An Argument for Good Health
“Life is short, just have the cookie!” I cannot tell you how many times I have heard some variation of this phrase. And these people have a point; it is important to maximize the amount of joy you experience in life. But is this really the way to do it? People so readily equate being healthy with boredom, monotony, and routine, and we convince ourselves that by staying up late, eating nachos, drinking too much, skipping the gym for a movie, we are “living the good life.” But a closer examination suggests that this lifestyle may not be all it’s cracked up to be. These instances usually lead to fleeting moments of pleasure, but tend to be followed by lingering feelings of mediocrity and regret. What we forget is that the action (or inaction) we take regarding our health not only affects that particular moment but also our general well-being.
Personally, feeling great when I’m indulging in brownies or chili cheese fries or staying up half the night with friends just doesn’t cut it. I want to feel good when I get out of bed in the morning, when I’m waiting in line at the dining hall, when I’m walking to class, sitting in lecture, studying, working, you name it. I don’t want to experience that midday slump, or view the week ahead as something I have to “get through” in order to reach the weekend. I don’t want that feeling of lethargy, of my clothes feeling tighter, of needing to press the snooze button over and over again, to become a regular occurrence. Oftentimes, we don’t even realize how lousy we feel because it has become a norm we are used to. Imagine how much better our lives would be if we were energized all the time? What if we woke up on a Monday feeling refreshed and inspired for the week ahead, instead of paying the consequences for an overly indulgent weekend?
This is entirely possible, but it requires a teeny bit of sacrifice. Now, I’m not saying you should forgo all of life’s temptations, stop going out with friends, and do everything that health articles tell you to. Please, by all means, do not do that. But do consider how you can change things up, and how that might impact your daily life. After all, this is the only body you’ve got, so treat it well! Make a genuine effort to sleep better, eat real food, move more, etc. Sometimes basic routines are necessary to leave more time for fun. It doesn’t have to be perfect; balance is key.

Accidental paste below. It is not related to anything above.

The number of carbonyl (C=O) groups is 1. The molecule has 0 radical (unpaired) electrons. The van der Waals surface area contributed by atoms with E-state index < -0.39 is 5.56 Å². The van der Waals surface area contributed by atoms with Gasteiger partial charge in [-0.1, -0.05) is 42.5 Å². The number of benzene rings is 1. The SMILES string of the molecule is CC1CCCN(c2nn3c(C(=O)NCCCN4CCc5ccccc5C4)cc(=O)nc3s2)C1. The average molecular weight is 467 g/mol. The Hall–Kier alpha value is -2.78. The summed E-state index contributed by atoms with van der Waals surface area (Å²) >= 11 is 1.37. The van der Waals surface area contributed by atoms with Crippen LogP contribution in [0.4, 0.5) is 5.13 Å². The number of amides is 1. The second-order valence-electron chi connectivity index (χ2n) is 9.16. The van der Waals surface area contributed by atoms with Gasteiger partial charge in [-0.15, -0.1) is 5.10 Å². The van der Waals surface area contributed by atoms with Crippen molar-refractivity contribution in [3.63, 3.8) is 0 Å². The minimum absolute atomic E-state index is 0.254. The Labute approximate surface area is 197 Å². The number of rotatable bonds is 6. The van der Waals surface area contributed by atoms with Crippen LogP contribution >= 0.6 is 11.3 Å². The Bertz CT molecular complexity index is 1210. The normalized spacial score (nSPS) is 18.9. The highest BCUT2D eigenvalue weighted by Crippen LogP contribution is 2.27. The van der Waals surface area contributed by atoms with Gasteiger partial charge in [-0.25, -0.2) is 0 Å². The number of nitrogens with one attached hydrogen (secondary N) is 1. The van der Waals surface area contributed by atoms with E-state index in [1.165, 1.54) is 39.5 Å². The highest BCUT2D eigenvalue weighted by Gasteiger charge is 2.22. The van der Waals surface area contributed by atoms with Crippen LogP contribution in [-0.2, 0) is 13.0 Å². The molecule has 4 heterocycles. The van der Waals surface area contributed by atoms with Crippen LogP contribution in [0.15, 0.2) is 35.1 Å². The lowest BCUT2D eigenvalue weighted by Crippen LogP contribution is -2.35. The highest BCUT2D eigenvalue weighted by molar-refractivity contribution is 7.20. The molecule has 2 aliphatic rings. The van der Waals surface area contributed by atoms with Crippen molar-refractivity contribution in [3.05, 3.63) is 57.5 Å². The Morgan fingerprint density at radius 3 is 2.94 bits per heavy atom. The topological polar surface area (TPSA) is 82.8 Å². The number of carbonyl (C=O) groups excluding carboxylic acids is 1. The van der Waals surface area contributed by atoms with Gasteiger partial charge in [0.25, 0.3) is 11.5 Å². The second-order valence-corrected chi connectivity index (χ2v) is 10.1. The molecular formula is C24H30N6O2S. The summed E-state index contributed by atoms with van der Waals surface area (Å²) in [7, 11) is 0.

And it doesn’t even have to be boring! Detest treadmills? Hit the pool with some friends. Find salads too depressing? Have a mango. They’re delicious! Can’t ditch your inner night owl? Take naps to get those eight hours. You don’t have to conform to popular stereotypes of good health. Be creative! Also, come up with some ground rules that you simply will not compromise: for example, making time to do yoga three times a week, no matter how many midterms you have, or staying out all night no more than once a week. Making something a rule will make denying temptation so much easier.
Establishing new habits and forgoing counterproductive ones is a challenge, but the payoffs are well worth it. You only live once, so why wouldn’t you want to spend it feeling amazing as often as possible? A lot of people greatly underestimate how much good health can improve your quality of life in all areas. You’ll feel so great that you won’t want to return to your old ways. And this is exactly why 9 out of 10 times I will pass on that cookie, because life is too short to waste time feeling sleep deprived, sluggish, or burnt out, and I think that we all deserve better.
Article by Brynn Kron
Feature Image Source: Financial Tribune